KM: What would you want, if somebody is looking at your quilt, what would you want them to take away? What message do you want?

RA: Hope. There is hope even here when you are down, you can get out of it if you really want to. You have to try. You have to work for it. There is hope, I really do.

KM: That is good. I'm so glad.

RA: Thank you.

KM: Is there anything else you would like to share? Do you consider yourself a quiltmaker now?

RA: No. It is going to take me a while to be a quiltmaker. [laughs.]

KM: You are a quiltmaker.

RA: Thank you.

KM: You can own it.

RA: [laughs.] Like I said, I'm learning. I'm still learning and Recovery Services here teach us to be open to learn, to be open, to always be open to new knowledge. There is always something that you can learn from anything. The lowest person can teach you a great lesson. That is something that I learned here. Nobody is too little.

KM: I'm glad you get to continue to make quilts. I think you will be a great quiltmaker.

RA: Thank you.

KM: What do you think makes a great quilt?

RA: That they decided to make it [laughs.] I think. It is really a challenge to put pieces together and make something nice out of it. Especially if it is for a good cause. You feel like you accomplished something and you are doing it for something, for a good reason and that makes it more interesting to do. The deciding, deciding to make it, to make something out of nothing.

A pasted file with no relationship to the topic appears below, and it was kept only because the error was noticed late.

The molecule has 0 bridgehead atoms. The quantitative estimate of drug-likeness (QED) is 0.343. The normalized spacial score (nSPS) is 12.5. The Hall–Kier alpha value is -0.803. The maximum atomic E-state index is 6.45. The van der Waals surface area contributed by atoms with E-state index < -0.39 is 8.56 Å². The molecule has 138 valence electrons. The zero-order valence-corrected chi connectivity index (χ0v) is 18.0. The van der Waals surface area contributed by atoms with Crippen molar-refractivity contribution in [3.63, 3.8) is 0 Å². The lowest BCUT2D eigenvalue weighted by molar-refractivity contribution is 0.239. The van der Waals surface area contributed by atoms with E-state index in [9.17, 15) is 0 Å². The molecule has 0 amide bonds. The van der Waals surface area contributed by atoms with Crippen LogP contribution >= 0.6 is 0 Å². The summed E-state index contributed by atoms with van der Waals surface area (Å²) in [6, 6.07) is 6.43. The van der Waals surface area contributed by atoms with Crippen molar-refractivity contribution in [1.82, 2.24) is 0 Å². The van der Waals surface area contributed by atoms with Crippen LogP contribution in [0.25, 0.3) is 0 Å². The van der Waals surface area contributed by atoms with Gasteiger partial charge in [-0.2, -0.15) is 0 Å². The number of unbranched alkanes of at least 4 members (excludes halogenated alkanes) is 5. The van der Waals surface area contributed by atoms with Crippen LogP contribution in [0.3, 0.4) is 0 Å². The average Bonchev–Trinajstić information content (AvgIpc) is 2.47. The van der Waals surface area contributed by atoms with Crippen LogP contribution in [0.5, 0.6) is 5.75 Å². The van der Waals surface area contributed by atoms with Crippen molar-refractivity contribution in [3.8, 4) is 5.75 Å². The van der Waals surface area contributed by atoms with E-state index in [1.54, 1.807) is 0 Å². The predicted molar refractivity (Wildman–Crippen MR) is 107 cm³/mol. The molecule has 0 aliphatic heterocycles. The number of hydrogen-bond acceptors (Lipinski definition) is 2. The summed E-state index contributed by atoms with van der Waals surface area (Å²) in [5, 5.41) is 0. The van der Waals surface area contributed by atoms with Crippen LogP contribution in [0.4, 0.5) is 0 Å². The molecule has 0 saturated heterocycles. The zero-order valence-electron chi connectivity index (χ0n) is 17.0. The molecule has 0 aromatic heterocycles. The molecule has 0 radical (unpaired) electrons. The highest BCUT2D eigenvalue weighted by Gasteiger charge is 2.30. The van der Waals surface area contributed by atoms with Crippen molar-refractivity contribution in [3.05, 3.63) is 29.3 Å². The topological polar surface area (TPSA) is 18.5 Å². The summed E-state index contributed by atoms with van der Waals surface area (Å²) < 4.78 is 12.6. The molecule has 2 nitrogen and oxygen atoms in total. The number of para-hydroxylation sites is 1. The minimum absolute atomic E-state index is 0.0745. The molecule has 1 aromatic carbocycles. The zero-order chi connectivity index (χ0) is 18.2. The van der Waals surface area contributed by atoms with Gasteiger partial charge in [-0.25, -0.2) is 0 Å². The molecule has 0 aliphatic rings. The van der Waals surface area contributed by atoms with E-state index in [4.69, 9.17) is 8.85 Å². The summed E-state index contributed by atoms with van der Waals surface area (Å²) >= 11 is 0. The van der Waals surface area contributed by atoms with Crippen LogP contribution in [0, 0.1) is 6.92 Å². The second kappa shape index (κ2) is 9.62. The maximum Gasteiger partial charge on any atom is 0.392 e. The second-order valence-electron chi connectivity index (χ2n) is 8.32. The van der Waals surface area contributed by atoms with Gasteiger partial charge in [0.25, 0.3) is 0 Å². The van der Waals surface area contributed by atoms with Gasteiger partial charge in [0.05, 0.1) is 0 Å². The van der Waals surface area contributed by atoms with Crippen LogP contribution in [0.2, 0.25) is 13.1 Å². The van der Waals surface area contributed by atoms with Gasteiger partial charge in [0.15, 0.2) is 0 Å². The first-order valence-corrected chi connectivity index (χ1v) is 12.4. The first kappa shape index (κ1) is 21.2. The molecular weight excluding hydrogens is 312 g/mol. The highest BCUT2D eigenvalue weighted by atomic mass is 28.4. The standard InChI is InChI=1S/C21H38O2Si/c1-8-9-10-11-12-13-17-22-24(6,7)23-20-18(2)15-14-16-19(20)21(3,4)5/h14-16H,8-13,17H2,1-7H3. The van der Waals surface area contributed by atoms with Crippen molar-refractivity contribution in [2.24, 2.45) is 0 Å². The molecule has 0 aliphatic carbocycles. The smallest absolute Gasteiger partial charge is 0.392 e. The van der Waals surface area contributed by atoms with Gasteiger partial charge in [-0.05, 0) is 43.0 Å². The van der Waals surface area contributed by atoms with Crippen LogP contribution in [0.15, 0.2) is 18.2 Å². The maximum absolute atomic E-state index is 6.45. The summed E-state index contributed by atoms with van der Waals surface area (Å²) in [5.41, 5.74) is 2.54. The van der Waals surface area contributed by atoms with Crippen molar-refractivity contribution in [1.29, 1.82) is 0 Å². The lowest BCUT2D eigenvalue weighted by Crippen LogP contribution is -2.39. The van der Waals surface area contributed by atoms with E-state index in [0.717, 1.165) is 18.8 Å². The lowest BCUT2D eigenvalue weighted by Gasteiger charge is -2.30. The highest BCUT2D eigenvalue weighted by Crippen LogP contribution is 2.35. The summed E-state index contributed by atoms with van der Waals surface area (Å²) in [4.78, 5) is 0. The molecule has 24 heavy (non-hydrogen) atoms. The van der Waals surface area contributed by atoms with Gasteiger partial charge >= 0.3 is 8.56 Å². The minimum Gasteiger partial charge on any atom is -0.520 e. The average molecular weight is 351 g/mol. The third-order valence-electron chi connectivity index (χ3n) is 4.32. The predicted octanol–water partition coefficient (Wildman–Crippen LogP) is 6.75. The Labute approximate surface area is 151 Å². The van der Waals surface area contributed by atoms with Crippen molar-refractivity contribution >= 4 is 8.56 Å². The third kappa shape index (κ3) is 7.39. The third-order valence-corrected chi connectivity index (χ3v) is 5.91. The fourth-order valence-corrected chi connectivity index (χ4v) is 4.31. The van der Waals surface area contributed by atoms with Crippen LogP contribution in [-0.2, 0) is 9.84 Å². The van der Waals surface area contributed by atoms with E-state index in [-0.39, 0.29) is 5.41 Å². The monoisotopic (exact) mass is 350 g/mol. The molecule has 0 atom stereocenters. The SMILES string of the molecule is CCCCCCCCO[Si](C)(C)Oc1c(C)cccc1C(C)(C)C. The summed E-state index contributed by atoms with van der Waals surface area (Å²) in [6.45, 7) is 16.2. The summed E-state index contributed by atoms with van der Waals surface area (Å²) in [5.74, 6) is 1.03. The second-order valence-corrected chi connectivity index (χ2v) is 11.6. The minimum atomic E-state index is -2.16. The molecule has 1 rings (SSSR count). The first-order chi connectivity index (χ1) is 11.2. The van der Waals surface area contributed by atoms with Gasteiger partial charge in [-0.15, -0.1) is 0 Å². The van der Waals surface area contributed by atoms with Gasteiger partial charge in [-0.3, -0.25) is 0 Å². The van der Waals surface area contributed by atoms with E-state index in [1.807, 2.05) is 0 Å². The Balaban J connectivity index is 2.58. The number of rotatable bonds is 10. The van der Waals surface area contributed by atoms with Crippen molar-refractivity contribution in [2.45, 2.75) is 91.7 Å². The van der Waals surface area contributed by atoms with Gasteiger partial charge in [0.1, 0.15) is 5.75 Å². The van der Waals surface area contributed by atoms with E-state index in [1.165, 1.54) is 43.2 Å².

KM: You made something great. Is there anything else you would like to share? I really want to thank you for sharing with me, sharing your quilt.

RA: Thank you. I would like to thank you for taking your time to come to this institution and give us your time.

KM: You are more than welcome, seriously.

RA: Thank you. Thanks a lot. Thank you for considering my quilt.

KM: Your quilt is fabulous.

RA: Thank you, thanks a lot.

KM: You are welcome. We are going to conclude our interview at 10:11.